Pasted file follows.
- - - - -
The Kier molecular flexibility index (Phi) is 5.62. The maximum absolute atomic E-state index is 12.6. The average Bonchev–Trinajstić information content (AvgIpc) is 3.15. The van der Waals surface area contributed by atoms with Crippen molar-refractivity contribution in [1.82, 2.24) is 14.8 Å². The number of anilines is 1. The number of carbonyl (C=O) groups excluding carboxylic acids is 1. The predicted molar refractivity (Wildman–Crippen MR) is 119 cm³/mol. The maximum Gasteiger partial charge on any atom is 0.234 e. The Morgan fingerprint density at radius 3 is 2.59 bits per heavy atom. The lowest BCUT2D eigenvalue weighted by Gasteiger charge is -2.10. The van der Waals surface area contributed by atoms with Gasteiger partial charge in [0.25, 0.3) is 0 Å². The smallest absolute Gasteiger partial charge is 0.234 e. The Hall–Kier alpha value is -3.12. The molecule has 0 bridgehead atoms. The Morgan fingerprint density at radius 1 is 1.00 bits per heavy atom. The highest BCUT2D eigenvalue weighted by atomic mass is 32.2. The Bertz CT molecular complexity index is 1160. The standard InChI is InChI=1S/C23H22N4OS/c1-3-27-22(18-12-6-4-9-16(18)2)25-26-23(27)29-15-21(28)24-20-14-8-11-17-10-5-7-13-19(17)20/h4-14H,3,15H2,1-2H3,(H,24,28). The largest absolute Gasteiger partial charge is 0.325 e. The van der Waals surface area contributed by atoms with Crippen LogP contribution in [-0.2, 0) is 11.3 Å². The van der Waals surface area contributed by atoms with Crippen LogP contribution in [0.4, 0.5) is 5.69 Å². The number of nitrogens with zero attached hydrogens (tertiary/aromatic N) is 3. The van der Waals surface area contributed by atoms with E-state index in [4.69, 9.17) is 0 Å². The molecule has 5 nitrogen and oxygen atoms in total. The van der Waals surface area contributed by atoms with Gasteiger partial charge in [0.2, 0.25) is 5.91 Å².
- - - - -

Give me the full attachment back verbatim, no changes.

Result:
The Kier molecular flexibility index (Phi) is 5.62. The maximum absolute atomic E-state index is 12.6. The average Bonchev–Trinajstić information content (AvgIpc) is 3.15. The van der Waals surface area contributed by atoms with Crippen molar-refractivity contribution in [1.82, 2.24) is 14.8 Å². The number of anilines is 1. The number of carbonyl (C=O) groups excluding carboxylic acids is 1. The predicted molar refractivity (Wildman–Crippen MR) is 119 cm³/mol. The maximum Gasteiger partial charge on any atom is 0.234 e. The Morgan fingerprint density at radius 3 is 2.59 bits per heavy atom. The lowest BCUT2D eigenvalue weighted by Gasteiger charge is -2.10. The van der Waals surface area contributed by atoms with Gasteiger partial charge in [0.25, 0.3) is 0 Å². The smallest absolute Gasteiger partial charge is 0.234 e. The Hall–Kier alpha value is -3.12. The molecule has 0 bridgehead atoms. The Morgan fingerprint density at radius 1 is 1.00 bits per heavy atom. The highest BCUT2D eigenvalue weighted by atomic mass is 32.2. The Bertz CT molecular complexity index is 1160. The standard InChI is InChI=1S/C23H22N4OS/c1-3-27-22(18-12-6-4-9-16(18)2)25-26-23(27)29-15-21(28)24-20-14-8-11-17-10-5-7-13-19(17)20/h4-14H,3,15H2,1-2H3,(H,24,28). The largest absolute Gasteiger partial charge is 0.325 e. The van der Waals surface area contributed by atoms with Crippen LogP contribution in [-0.2, 0) is 11.3 Å². The van der Waals surface area contributed by atoms with Crippen LogP contribution in [0.4, 0.5) is 5.69 Å². The number of nitrogens with zero attached hydrogens (tertiary/aromatic N) is 3. The van der Waals surface area contributed by atoms with E-state index in [4.69, 9.17) is 0 Å². The molecule has 5 nitrogen and oxygen atoms in total. The van der Waals surface area contributed by atoms with Gasteiger partial charge in [0.2, 0.25) is 5.91 Å².